Also, as you mentioned sim racing, my standard plug for the ChampCar iRacing Series - chance to win some cool prizes and the community is a good mix of real racers and sim racers who are looking to get acquainted with ChampCar.

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We run a 2003 NB, coil overs and front offset bushings should be on your list of must haves. You need to lower that car and minimize body roll.  Don't worry about speed initially we have been near the the slowest times for many years and have had a blast working on our driving skills.

 

Miatas are very reliable and you will likely finish ahead of many faster cars which break. Remember this is endurance racing not a sprint.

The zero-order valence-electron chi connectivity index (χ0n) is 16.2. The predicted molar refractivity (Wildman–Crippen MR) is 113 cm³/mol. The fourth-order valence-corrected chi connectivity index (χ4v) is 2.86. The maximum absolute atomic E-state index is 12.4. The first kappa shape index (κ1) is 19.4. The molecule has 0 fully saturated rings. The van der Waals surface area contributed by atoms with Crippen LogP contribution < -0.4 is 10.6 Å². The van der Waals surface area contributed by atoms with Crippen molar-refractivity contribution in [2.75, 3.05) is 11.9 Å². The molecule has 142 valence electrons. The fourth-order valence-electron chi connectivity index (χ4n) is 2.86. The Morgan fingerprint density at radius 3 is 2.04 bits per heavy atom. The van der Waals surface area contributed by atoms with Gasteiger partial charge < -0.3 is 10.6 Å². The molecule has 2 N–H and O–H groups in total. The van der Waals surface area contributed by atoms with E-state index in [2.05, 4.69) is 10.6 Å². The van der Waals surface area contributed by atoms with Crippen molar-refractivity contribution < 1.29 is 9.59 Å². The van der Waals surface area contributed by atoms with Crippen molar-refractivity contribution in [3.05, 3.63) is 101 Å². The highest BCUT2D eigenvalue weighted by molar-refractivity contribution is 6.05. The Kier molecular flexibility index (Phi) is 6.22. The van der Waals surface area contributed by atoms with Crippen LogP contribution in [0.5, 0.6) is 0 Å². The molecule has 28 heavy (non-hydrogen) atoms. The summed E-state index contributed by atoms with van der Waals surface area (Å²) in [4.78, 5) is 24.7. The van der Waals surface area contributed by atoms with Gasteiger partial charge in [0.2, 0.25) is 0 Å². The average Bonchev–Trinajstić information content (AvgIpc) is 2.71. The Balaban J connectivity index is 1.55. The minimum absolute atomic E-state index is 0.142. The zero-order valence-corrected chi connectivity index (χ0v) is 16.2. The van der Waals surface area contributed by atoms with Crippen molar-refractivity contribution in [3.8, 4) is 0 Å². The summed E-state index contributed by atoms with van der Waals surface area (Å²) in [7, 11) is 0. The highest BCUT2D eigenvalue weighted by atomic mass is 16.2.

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More impressive to drive a slow car fast than a fast car slow.....

 

We started in an NA6 and ran it that way for two full years.  It made us learn how to race the car.  How to properly set up a pass in a braking zone/slow corner, and how to avoid the faster cars on the straights. 

 

You will have a blast!

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You’re all good. The first event we ran we(I) was scared I would get run over and be in everyone’s way. We were even in the first few rows for the start on Saturday. We ran mid pack did our thing drove the racing line and the faster cars went around us without any problem. Great bunch of racers in the pits and paddock helps too. Look forward to seeing you on track.